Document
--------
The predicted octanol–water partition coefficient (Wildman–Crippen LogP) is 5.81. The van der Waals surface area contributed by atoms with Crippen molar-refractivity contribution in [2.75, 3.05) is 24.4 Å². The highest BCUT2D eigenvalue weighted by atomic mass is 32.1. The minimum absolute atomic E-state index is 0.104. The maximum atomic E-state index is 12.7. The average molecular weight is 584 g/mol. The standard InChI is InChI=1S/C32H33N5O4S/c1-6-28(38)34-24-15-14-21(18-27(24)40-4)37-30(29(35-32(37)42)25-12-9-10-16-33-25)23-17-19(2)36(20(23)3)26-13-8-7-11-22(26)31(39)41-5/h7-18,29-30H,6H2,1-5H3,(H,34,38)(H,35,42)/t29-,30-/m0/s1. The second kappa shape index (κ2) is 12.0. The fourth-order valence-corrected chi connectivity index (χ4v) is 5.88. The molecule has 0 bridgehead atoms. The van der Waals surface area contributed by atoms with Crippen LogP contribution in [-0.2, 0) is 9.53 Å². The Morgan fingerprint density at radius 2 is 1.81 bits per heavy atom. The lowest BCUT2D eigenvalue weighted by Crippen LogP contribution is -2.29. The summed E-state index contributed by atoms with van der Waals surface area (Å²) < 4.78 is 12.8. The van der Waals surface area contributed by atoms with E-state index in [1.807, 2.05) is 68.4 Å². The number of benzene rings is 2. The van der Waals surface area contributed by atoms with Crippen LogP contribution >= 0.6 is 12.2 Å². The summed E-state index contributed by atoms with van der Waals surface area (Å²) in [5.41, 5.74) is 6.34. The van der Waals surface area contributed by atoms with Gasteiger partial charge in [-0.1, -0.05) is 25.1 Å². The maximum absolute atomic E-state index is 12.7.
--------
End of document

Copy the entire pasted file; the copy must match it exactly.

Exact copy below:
The predicted octanol–water partition coefficient (Wildman–Crippen LogP) is 5.81. The van der Waals surface area contributed by atoms with Crippen molar-refractivity contribution in [2.75, 3.05) is 24.4 Å². The highest BCUT2D eigenvalue weighted by atomic mass is 32.1. The minimum absolute atomic E-state index is 0.104. The maximum atomic E-state index is 12.7. The average molecular weight is 584 g/mol. The standard InChI is InChI=1S/C32H33N5O4S/c1-6-28(38)34-24-15-14-21(18-27(24)40-4)37-30(29(35-32(37)42)25-12-9-10-16-33-25)23-17-19(2)36(20(23)3)26-13-8-7-11-22(26)31(39)41-5/h7-18,29-30H,6H2,1-5H3,(H,34,38)(H,35,42)/t29-,30-/m0/s1. The second kappa shape index (κ2) is 12.0. The fourth-order valence-corrected chi connectivity index (χ4v) is 5.88. The molecule has 0 bridgehead atoms. The van der Waals surface area contributed by atoms with Crippen LogP contribution in [-0.2, 0) is 9.53 Å². The Morgan fingerprint density at radius 2 is 1.81 bits per heavy atom. The lowest BCUT2D eigenvalue weighted by Crippen LogP contribution is -2.29. The summed E-state index contributed by atoms with van der Waals surface area (Å²) < 4.78 is 12.8. The van der Waals surface area contributed by atoms with E-state index in [1.807, 2.05) is 68.4 Å². The number of benzene rings is 2. The van der Waals surface area contributed by atoms with Crippen LogP contribution >= 0.6 is 12.2 Å². The summed E-state index contributed by atoms with van der Waals surface area (Å²) in [5.41, 5.74) is 6.34. The van der Waals surface area contributed by atoms with Gasteiger partial charge in [-0.1, -0.05) is 25.1 Å². The maximum absolute atomic E-state index is 12.7.